Captain Scott

I have a friend who loves walking to the South Pole. I have asked him to kill me if I ever start talking about joining him; as he was in the SAS that shouldn't be difficult. I could think of nothing worse: the mind-numbing boredom of the hundreds of miles of the featureless Ross Ice shelf, the sheet ice and crevasses of the Beardmore glacier and then the unutterable tedium of the polar plateau with its hurricane force headwinds for six hundred miles. Someone else I know who has been to the North Pole twice says it is much more 'fun': icequakes, polar bears and melting ice floes. I prefer my discomforts a bit warmer.

But I do understand my Antarctic friend's obsession with Shackleton and Scott. The more I read about them and their fellow polar explorers the more there is to admire:scientific endeavour, hardiness and self sacrifice. They embody the ideal of a British Empire that, at its worst, was brutal, greedy and patronising. The mid-winter expedition to Cape Crozier to collect Emperor Penguin eggs, so horrifically described by Apsley Cherry-Garrard in The Worst Journey in the World, is a tale of such quixotic heroism as to begger belief. Cherry-Garrard's two companions and friends on that journey, Wilson and Bowers, died with Scott and it was he who found their bodies the following year.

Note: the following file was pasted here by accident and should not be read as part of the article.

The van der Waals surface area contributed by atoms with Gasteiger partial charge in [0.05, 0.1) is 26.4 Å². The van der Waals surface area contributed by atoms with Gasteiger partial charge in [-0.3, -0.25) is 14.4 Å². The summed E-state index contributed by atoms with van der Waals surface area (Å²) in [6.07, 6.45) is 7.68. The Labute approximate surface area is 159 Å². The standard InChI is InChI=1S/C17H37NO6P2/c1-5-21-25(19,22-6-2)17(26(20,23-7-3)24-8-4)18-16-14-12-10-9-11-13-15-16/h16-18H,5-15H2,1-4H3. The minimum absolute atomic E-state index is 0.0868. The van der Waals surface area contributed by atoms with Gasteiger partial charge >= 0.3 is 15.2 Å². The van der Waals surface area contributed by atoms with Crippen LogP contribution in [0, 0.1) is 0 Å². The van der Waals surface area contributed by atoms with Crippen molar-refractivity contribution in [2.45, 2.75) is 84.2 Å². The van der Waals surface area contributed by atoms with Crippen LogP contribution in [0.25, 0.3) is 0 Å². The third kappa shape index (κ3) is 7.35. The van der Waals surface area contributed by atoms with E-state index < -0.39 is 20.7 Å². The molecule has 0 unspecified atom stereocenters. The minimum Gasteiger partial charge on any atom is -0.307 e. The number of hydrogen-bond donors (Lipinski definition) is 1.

Wilson, Bowers and Cherry-Garrard: the privations of their journey on their faces

Scott's final diary entries movingly sum up this spirit. “We are weak, writing is difficult, but for my own sake I do not regret this journey, which has shown that Englishmen can endure hardships, help one another, and meet death with as great a fortitude as ever in the past.”. On the centenary of his death these stoic qualities are now outshining his well-documented weaknesses - and deservedly so.

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